The EU Company Law Package (CLP), proposed by the European Commission in April 2018, is the most significant EU company law initiative since the 2003 Action Plan. It consists of two Directives:

This section contains three parts:

  • a description of the Company Law Package
  • GoodCorp research relevant to the transposition process
  • materials written by GoodCorp members in 2018 relevant to the CLP legislative process

Description of the Company Law Package

The CLP consists of two Directives, both designed to promote company mobility and the 'freedom of establishment' in the EU:

1) the Digital Tools and Processes Directive (Directive (EU) 2019/1151) requires EU Member States to do the following:

  • enable persons from anywhere in the EU to establish certain types of companies online without having to appear in person at a registration authority in that Member State
  • enable companies to complete their financial and company law reporting requirements fully online and register branches in "one stop"
  • enable registries holding company information to make all information available digitally

A key implication of this Directive is that it will become much easier to establish 'letterbox companies' in any Member State. To try to reduce the potential for corporate abuse, a number of anti-abuse safeguards are included in the Directive. However, the effectiveness of these safeguards will depend on how this Directive is transposed in each Member State.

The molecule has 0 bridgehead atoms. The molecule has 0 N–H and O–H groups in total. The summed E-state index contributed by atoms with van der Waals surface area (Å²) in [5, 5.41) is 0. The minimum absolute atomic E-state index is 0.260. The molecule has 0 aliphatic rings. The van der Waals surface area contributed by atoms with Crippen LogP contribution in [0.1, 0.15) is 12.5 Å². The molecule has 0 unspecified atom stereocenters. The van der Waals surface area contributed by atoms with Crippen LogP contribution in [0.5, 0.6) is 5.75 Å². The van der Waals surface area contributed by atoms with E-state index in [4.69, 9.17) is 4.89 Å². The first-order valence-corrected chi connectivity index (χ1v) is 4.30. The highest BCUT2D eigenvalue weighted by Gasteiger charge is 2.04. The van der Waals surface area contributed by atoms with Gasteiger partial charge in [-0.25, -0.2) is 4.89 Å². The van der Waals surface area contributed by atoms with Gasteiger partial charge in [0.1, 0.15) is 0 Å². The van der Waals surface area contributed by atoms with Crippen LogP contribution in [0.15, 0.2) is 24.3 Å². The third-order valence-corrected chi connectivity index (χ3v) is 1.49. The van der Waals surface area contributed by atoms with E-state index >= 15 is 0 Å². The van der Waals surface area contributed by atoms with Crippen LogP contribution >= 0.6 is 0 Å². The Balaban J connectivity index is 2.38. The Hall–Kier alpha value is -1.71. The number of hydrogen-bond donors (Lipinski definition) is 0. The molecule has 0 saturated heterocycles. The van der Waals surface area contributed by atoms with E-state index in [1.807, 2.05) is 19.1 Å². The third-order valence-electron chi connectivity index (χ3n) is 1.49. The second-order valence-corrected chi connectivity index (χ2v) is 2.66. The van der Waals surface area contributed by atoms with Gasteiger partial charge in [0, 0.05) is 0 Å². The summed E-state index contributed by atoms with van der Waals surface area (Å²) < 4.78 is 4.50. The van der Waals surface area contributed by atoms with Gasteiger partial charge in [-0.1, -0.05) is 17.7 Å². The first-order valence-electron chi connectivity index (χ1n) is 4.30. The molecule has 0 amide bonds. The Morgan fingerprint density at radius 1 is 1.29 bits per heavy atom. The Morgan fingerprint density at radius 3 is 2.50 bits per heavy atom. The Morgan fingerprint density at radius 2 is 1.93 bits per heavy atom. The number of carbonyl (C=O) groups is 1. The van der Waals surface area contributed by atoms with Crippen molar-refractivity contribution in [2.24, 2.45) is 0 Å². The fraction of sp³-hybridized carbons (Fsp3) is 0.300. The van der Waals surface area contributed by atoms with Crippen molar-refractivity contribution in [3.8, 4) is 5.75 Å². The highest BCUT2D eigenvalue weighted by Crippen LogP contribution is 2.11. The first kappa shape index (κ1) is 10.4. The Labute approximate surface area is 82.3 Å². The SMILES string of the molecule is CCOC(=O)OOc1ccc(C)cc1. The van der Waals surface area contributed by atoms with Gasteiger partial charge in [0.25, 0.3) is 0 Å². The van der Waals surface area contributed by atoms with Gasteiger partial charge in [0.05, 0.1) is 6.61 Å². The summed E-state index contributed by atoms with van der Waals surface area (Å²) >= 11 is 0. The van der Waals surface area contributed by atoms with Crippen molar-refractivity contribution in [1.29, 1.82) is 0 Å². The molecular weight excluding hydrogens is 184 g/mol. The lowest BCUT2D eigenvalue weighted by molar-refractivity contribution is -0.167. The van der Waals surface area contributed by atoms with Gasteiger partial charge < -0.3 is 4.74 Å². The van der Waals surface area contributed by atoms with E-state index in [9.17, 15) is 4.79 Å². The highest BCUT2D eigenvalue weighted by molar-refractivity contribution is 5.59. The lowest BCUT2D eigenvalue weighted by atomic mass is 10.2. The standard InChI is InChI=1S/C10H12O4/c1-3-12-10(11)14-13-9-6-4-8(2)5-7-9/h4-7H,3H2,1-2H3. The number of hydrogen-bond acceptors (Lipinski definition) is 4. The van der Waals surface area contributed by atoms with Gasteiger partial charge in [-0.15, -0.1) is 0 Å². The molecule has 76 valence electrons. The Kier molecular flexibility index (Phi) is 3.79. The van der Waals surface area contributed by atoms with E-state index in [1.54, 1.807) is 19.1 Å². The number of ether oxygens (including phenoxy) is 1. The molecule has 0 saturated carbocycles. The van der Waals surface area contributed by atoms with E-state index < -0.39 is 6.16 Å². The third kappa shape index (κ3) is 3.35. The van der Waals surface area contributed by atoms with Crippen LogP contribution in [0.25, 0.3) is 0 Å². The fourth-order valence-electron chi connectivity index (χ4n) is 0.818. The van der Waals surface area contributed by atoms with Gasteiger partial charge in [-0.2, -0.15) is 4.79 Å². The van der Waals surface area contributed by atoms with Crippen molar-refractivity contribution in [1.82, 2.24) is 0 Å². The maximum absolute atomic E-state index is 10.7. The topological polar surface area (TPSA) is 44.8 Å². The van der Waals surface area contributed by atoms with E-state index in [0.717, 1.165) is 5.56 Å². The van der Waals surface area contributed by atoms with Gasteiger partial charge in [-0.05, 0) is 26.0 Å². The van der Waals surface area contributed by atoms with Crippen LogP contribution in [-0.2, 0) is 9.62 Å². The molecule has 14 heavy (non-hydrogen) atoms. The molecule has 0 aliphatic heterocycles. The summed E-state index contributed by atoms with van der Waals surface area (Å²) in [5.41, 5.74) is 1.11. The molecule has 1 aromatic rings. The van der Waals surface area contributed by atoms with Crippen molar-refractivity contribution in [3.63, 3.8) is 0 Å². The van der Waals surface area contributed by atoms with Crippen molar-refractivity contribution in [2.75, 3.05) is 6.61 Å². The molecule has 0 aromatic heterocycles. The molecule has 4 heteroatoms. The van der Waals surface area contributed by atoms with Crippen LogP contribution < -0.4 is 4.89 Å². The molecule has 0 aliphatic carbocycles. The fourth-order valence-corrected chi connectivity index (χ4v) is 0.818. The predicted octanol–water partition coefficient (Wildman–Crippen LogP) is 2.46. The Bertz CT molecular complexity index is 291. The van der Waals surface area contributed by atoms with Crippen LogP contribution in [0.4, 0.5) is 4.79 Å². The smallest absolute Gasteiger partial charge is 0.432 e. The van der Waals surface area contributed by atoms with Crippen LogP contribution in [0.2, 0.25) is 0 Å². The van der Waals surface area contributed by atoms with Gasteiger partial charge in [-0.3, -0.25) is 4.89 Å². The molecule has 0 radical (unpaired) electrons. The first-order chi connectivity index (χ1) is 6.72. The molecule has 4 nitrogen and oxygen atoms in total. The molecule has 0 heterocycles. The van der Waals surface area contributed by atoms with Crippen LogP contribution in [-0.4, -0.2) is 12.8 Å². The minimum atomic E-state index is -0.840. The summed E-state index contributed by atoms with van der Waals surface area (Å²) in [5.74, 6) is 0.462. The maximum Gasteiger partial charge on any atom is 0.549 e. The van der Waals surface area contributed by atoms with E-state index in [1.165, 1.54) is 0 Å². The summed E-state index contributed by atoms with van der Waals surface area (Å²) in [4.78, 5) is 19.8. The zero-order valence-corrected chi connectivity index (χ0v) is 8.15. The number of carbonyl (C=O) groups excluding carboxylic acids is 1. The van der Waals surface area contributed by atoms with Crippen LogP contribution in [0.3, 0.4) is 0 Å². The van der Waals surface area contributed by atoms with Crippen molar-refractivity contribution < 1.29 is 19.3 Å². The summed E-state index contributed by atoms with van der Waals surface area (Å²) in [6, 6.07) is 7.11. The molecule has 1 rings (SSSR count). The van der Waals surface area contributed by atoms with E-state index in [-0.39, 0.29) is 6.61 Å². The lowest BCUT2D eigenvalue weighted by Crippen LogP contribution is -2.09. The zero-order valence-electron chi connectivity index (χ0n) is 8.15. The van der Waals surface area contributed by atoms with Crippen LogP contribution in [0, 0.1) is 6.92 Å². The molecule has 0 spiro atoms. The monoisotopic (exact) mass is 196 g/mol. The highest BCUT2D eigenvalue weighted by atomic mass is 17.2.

2) the Cross-border Conversions, Mergers and Conversions Directive (Directive (EU) 2019/2121) does the following:

  • creates a framework for companies to 'convert' to a company form from another Member State's company law system
  • modifies the existing framework for companies from two or more Member States to merge
  • creates a framework for companies to divide up into smaller companies in two or more Member States

This Directive also increases the potential for corporate abuse through the strategic use of cross-border reorganization to avoid worker participation, labor standards, taxation, etc. It also contains anti-abuse safeguards which might however be implemented in different ways in different Member States.

Anti-abuse provisions in the Company Law Package

The Digital Tools and Processes Directive contains a number of provisions which in theory should help reduce the potential for corporate abuse:

  • electronic identification (eID) of firm founders - since founders will not be required to appear in person before a registration authority, it is important that Member States require their identification through systems registered with the EU (eIDAS) with the 'highest' level of assurance
  • disqualified directors - as persons who have been disqualified to become company directors (due e.g. to criminal activity) may try to found a company in another Member State, it is important to have clear criteria for disqualification, an up-to-date list of disqualified directors, and a rapid and effective means for a registration authority to check disqualification lists in other Member States